WordPress vs Dreamweaver (2023) — Which is Better for Your Website?

Choosing the right platform to build your website can be daunting, given the many options available. While WordPress and Dreamweaver are two of the most popular platforms due to their extensive customization capabilities, it’s important to note that there are some significant differences between them. Therefore, in this post, we’ll compare WordPress vs Dreamweaver to help you decide which suits your needs better. So, let’s dive in!

WordPress vs Dreamweaver: Who Are They For?

While WordPress and Dreamweaver allow you to build responsive and effective websites, they differ significantly in their approach. Therefore, before we can assess which platform would be the best fit for you, let’s delve into each.

What is WordPress?

WordPress is an easy-to-use content management system (CMS) that empowers you to build and manage a website effortlessly. Over time, it has become one of the most widely used platforms for creating websites, accounting for more than 43% of the internet. Being an open-source and free platform, it provides an incredible amount of themes and plugins, both free and premium, that expand WordPress’ core capabilities.

Whether you’re aiming to create a blog, a learning management system (LMS), a membership site, or an online store, WordPress makes it easy to learn and master. This makes it an excellent choice for both beginners and seasoned developers.

What is Dreamweaver?

Dreamweaver, part of the Adobe Creative Suite, is used to design, develop, and deploy websites. Users have three interfaces to choose from, including code, split (code and visual), or a visual interface with a drag-and-drop editor. However, coding skills are essential if you want to build a fully responsive website. Like WordPress, Dreamweaver supports using HTML, CSS, javascript, and PHP. Still, it’s up to the user to put all the pieces together.

Using Dreamweaver, developers can create web pages from scratch or choose from premade templates, previewing their designs on various browsers and screen sizes. Although not as popular as WordPress, Dreamweaver still holds about .3% of the market share of all websites on the internet.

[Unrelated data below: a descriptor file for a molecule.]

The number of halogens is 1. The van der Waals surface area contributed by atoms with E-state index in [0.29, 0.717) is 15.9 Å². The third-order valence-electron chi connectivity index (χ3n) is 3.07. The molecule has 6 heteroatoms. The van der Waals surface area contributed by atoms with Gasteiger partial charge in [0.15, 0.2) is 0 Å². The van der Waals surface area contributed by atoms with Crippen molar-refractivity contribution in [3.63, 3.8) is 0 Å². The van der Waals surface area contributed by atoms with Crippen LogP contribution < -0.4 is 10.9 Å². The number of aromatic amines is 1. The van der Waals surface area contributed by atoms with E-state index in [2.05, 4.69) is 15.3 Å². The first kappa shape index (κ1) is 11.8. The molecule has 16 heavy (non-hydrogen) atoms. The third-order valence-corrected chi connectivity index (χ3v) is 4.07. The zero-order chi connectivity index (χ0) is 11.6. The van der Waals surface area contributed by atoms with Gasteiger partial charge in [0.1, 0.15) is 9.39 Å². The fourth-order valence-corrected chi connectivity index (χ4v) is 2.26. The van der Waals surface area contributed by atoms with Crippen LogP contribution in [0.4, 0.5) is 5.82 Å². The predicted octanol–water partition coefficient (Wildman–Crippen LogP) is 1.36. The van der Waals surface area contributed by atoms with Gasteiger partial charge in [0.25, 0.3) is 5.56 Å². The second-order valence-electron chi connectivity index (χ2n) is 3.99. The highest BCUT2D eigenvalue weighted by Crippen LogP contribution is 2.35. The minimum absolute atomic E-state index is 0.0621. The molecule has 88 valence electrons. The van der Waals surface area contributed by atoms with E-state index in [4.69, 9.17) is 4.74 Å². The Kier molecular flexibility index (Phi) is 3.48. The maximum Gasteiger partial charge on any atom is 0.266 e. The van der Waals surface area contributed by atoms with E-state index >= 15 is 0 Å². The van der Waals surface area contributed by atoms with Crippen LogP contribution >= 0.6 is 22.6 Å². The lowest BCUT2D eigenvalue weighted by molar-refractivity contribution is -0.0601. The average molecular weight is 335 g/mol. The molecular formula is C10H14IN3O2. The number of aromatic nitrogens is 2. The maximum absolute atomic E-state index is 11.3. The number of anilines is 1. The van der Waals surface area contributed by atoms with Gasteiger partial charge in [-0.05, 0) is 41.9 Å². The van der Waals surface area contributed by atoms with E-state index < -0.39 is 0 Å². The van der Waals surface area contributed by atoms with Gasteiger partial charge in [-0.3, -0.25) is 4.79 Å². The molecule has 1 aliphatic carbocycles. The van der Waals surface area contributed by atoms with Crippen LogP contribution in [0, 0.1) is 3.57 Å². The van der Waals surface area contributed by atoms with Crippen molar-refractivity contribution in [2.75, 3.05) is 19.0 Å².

So, Who Are They For?

Comparing WordPress vs Dreamweaver can be complex as they have different approaches to creating websites. WordPress is user-friendly and ideal for those without web design experience. Furthermore, it offers incredible versatility and can be modified by developers or extended with plugins and themes to create different kinds of websites.

On the other hand, even though Dreamweaver provides a drag-and-drop interface, you still need to code draggable elements to ensure they work. Hiring a full-stack developer is also likely necessary if you’re looking to create more than an informational website. As a result, Dreamweaver is better suited for those with advanced coding knowledge.

WordPress vs Dreamweaver: Pricing

When it comes to pricing, WordPress and Dreamweaver are very different. That said, after add-ons, they are pretty even regarding price. Let’s explore what you’ll be getting yourself into should you choose one of these platforms.

WordPress Pricing

Calculating the overall cost of WordPress is tricky. While WordPress itself is free, there are other variables to consider. Before you ever start designing, you’ll need a choose a domain and obtain a hosting plan. While these aren’t huge costs – you can get a domain for less than $20 per year – when you factor in other things like plugins and themes, the cost can quickly add up.

For instance, let’s say you are building an ecommerce website. Once you purchase a domain and settle on a hosting plan, you’ll need good ecommerce plugins, such as WooCommerce. WooCommerce is free, but when you factor in any extras you might need, like a theme, security, SEO, and add-ons for Woo, you’re getting raked over the coals.

Dreamweaver Pricing

When choosing Dreamweaver as your website creation tool, the good news is that there aren’t many costs to worry about – at least if you plan to do the coding yourself. Of course, you’ll need to purchase a domain and web hosting, but you’ll also have to pay for the Dreamweaver software. The cost for Dreamweaver is roughly $22 per month before taxes.

However, if you want to access Adobe’s full suite of creative products, including Dreamweaver, the cost increases to around $55 per month. It makes sense for most people using Dreamweaver to opt for the entire Creative Cloud. This is especially true if you plan to create a more advanced website that requires photo-editing tools and a way to make scalable vector graphics (SVG) or animations.

WordPress Dreamweaver
Pricing 🏳️ Draw

WordPress is free, but you’ll need multiple add-ons, such as a domain, theme, plugins, and a theme.